Q: What is Dolby, and what is it good for?

Dolby NR stands for Dolby (Labs) Noise Reduction. You can use it if your cassette deck has a small "Dolby NR" switch on the panel. Most component tape decks costing over $100 have Dolby. Most car stereos and boom boxes and cheapo all-in-one stereos do not.

Dolby NR is used to reduce the amount of hiss on tapes that you record or play back. Hiss is most obvious between songs on a music tape.

Basically, the entire musical frequency range is divided into hz hertz). Bass tones occupy the lower end (20hz-500hz), the midrange is occupied by most vocals and guitar noises (500hz-5000hz) and the high end, or treble, (5000hz-20,000hz) is occupied with high-pitched things (Jon Anderson(lol) or cymbals or hiss.) Everything except the hiss is considered desirable, so the trick is to capture all of the frequencies on tape and keep the hiss to a minimum.

The problem is that hiss is a natural part of the analog recording process. Since hiss occupies the high end, what Dolby NR does is boost the volume of the low-level (quiet) music tones in the high end by 5 to 10 decibels. The high-level (loud) music tones in the high end do not need boosting, because they're loud enough to mask the hiss. The hiss is, of course not boosted, because the hiss is not part of the actual input signal that the recorder using Dolby NR is taking in. Hiss adds itself into the recording process separately from the (music) input signal.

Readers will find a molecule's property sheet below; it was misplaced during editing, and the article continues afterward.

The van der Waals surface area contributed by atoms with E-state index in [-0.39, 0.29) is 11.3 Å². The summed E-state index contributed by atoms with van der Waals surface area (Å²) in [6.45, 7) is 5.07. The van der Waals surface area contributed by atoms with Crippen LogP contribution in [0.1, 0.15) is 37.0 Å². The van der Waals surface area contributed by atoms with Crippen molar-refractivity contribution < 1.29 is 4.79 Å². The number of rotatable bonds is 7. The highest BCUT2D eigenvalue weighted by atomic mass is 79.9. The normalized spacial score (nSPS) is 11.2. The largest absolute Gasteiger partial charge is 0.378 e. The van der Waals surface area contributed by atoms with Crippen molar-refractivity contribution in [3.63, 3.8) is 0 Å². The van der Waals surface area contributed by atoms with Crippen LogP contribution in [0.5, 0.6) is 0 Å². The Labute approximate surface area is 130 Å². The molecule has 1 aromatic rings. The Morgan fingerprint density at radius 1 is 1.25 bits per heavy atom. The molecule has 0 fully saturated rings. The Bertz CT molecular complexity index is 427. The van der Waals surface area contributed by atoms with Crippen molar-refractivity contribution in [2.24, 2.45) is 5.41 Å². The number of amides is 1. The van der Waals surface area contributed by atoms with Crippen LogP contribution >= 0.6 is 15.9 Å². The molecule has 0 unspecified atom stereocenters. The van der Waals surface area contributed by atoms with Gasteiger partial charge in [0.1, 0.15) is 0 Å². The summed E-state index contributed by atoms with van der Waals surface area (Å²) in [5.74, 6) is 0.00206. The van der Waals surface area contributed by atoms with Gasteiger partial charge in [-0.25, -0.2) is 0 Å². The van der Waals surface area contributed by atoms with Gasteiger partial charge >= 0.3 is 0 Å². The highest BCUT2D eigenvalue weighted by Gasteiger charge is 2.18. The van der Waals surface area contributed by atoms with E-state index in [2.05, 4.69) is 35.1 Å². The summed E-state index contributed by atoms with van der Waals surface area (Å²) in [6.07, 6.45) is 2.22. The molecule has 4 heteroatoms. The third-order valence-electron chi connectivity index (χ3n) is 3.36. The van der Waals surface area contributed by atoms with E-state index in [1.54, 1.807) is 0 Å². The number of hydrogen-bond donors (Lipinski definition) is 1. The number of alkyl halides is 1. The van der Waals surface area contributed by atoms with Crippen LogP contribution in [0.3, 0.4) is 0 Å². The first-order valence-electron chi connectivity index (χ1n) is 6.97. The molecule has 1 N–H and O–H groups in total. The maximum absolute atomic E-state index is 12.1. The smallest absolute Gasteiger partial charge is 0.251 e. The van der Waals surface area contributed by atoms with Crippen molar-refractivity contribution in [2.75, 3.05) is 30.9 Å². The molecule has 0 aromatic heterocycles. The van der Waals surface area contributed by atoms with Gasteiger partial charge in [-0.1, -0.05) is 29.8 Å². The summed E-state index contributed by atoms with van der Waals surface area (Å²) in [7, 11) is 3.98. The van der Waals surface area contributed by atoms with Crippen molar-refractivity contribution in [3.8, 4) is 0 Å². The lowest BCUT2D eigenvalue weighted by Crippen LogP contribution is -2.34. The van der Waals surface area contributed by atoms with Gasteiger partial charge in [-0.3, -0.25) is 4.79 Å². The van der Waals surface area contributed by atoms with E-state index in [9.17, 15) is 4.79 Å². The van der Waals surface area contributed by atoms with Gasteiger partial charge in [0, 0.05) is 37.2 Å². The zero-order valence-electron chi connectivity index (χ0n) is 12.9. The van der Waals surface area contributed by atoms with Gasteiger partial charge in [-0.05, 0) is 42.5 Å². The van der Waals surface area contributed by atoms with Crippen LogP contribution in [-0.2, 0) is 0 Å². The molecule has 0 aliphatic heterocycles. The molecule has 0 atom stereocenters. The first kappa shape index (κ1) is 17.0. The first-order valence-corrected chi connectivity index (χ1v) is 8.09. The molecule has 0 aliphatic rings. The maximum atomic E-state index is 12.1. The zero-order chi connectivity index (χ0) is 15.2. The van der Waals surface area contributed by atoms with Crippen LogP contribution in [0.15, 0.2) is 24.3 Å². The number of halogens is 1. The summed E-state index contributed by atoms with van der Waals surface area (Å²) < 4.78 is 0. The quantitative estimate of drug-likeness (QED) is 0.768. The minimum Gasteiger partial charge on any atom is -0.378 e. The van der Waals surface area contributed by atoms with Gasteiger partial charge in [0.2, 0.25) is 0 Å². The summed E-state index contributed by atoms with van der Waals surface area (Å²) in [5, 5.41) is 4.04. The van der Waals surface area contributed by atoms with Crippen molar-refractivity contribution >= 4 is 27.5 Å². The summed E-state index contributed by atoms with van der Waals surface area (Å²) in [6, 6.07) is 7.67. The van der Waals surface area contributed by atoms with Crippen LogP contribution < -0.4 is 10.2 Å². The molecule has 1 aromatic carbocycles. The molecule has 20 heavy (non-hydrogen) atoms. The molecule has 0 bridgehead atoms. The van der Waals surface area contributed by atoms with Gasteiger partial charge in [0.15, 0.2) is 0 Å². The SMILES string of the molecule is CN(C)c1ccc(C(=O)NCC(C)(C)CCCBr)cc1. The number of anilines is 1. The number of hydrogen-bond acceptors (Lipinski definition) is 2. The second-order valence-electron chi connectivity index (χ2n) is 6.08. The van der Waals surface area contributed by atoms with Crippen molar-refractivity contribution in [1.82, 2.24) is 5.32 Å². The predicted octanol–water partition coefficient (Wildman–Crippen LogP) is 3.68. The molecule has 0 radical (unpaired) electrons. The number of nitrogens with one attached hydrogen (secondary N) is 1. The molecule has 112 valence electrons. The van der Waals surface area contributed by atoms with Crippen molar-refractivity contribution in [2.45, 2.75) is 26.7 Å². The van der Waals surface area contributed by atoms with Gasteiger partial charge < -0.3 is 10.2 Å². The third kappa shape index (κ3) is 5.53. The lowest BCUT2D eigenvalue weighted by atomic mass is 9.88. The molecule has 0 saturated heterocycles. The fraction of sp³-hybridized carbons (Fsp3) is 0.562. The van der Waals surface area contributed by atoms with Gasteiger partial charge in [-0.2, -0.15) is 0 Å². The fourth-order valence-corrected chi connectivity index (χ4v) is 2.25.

During playback, Dolby NR reduces the decibel level of the same tones in the high end by 5 to 10 decibels, both the musical high end and the hiss. Since the musical parts were artificially boosted during the Dolby recording process, they will sound about right when played back using the Dolby process. Hiss, however, would be 5 to 10 decibels SOFTER during playback, because Dolby NR had cut back on the high end. So the net benefit is that we don't actually lose anything on the musical high end, but we do lose several decibels of hiss. Dolby NR won out mainly because it's cheap to build into recorders ($10-15 more than a non-Dolby deck), and it works relatively well.